The Future of Artificial Intelligence and Intellectual Property Rights

Reading time: 12 minutes

Written by Samuel Chan Zheng Wen (Associate Author) | Mentored by Lenon Ong | Reviewed by Associate Professor Saw Cheng Lim

LawTech.Asia is proud to have commenced the third run of its popular Associate Author (2020) Programme. The aim of the Associate Authorship Programme is to develop the knowledge and exposure of student writers in the domains of law and technology, while providing them with mentorship from LawTech.Asia’s writers and tailored guidance from a respected industry mentor.

In partnership with the National University of Singapore’s alt+law and Singapore Management University’s Legal Innovation and Technology Club, five students were selected as Associate Authors. This piece by Samuel Chan, reviewed by industry reviewer Associate Professor Saw Cheng Lim (Singapore Management University School of Law), marks the first thought piece in this series. It examines the future of artificial general intelligence and intellectual property rights.

Smart contracts and blockchain-based crowdsourced arbitration: A primer

Reading time: 11 minutes

Written by Tomoe Suzuki (Associate Author) | Mentored by Amelia Chew | Reviewed by Paul Neo 

LawTech.Asia is proud to conclude the second run of its Associate Author (Winter 2019) Programme. The aim of the Associate Authorship Programme is to develop the knowledge and exposure of student writers in the domains of law and technology, while providing them with mentorship from LawTech.Asia’s writers and tailored guidance from a well-respected industry mentor.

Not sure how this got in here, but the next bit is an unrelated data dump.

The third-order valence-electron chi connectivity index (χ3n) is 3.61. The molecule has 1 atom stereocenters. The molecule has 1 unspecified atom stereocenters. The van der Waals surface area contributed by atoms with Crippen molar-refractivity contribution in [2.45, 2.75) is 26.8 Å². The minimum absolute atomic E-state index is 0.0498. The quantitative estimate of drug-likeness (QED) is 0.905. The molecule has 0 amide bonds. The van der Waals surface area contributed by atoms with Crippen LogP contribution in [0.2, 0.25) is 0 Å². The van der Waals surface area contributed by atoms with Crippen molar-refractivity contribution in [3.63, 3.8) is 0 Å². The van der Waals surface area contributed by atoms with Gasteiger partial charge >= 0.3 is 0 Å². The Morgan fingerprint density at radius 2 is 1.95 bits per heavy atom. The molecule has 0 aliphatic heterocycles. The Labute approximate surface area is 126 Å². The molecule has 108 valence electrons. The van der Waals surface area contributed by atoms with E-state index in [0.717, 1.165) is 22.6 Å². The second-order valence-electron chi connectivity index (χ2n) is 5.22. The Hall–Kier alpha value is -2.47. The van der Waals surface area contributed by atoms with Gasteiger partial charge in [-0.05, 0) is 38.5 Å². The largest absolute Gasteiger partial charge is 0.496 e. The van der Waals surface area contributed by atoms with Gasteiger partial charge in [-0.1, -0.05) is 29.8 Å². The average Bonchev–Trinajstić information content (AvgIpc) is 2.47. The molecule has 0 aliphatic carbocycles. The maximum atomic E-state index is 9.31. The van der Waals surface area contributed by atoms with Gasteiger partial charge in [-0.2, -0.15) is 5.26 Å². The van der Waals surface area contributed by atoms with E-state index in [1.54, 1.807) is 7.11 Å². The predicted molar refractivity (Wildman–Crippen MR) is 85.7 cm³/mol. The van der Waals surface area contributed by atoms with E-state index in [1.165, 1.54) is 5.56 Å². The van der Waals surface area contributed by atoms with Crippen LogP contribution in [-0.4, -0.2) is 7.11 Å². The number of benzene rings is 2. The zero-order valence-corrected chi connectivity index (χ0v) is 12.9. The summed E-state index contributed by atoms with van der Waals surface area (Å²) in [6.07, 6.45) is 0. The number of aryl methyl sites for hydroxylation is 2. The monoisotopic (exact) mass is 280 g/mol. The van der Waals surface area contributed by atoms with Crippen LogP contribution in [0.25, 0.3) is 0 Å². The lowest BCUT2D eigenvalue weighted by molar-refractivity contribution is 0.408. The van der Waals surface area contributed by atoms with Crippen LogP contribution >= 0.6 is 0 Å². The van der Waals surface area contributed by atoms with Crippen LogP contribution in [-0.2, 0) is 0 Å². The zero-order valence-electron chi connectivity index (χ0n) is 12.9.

In partnership with the National University of Singapore’s alt+law and Singapore Management University’s Legal Innovation and Technology Club, five students were selected as Associate Authors. This piece by Tomoe Suzuki, reviewed by industry reviewer Paul Neo (Chief Operating Officer, Singapore Academy of Law), marks the third thought piece in this series. It examines the rise of blockchain-based crowdsourced arbitration platforms.

Introduction 

An earlier piece on “A brief analysis of the legal validity of smart contracts in Singapore” (“A Brief Analysis) by Louis Lau on LawTech.Asia has explored the issues surrounding the adoption of smart contacts in terms of validity. This piece seeks to build on the aforementioned piece and add on to readers’ understanding of issues that arise in the implementation of these contracts and solutions that have arisen. 

In particular, this article will compare various dispute resolution methods such as court-based litigation, mediation, arbitration (administered by arbitral institutions) to blockchain-based crowdsourced arbitration platforms (“BCAPs”) that have emerged in recent years. This piece will also provide a relatively abstract overview of how BCAPs work, the use cases they may be suited for, and highlight some of the challenges faced in increasing the adoption of smart contracts and BCAPs. 

Page 1 of 2

Powered by WordPress & Theme by Anders Norén